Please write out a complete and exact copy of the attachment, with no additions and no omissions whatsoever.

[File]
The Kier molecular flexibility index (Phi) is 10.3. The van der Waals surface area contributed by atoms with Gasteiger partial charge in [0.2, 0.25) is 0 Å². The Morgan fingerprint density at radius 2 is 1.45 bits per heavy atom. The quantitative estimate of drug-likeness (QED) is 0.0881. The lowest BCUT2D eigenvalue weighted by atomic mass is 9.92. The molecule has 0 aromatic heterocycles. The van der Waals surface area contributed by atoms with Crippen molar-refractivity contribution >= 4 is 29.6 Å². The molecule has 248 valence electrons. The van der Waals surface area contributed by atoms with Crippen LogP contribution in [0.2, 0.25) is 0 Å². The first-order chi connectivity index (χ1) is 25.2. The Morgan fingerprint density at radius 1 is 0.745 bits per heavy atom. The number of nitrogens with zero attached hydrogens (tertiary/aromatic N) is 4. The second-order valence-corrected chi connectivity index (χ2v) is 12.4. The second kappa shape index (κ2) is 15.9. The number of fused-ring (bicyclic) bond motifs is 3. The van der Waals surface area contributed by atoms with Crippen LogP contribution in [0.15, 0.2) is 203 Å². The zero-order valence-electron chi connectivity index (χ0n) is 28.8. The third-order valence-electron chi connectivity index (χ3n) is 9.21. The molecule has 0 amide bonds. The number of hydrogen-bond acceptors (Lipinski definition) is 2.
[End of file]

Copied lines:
The Kier molecular flexibility index (Phi) is 10.3. The van der Waals surface area contributed by atoms with Gasteiger partial charge in [0.2, 0.25) is 0 Å². The Morgan fingerprint density at radius 2 is 1.45 bits per heavy atom. The quantitative estimate of drug-likeness (QED) is 0.0881. The lowest BCUT2D eigenvalue weighted by atomic mass is 9.92. The molecule has 0 aromatic heterocycles. The van der Waals surface area contributed by atoms with Crippen molar-refractivity contribution >= 4 is 29.6 Å². The molecule has 248 valence electrons. The van der Waals surface area contributed by atoms with Crippen LogP contribution in [0.2, 0.25) is 0 Å². The first-order chi connectivity index (χ1) is 25.2. The Morgan fingerprint density at radius 1 is 0.745 bits per heavy atom. The number of nitrogens with zero attached hydrogens (tertiary/aromatic N) is 4. The second-order valence-corrected chi connectivity index (χ2v) is 12.4. The second kappa shape index (κ2) is 15.9. The number of fused-ring (bicyclic) bond motifs is 3. The van der Waals surface area contributed by atoms with Crippen LogP contribution in [0.15, 0.2) is 203 Å². The zero-order valence-electron chi connectivity index (χ0n) is 28.8. The third-order valence-electron chi connectivity index (χ3n) is 9.21. The molecule has 0 amide bonds. The number of hydrogen-bond acceptors (Lipinski definition) is 2.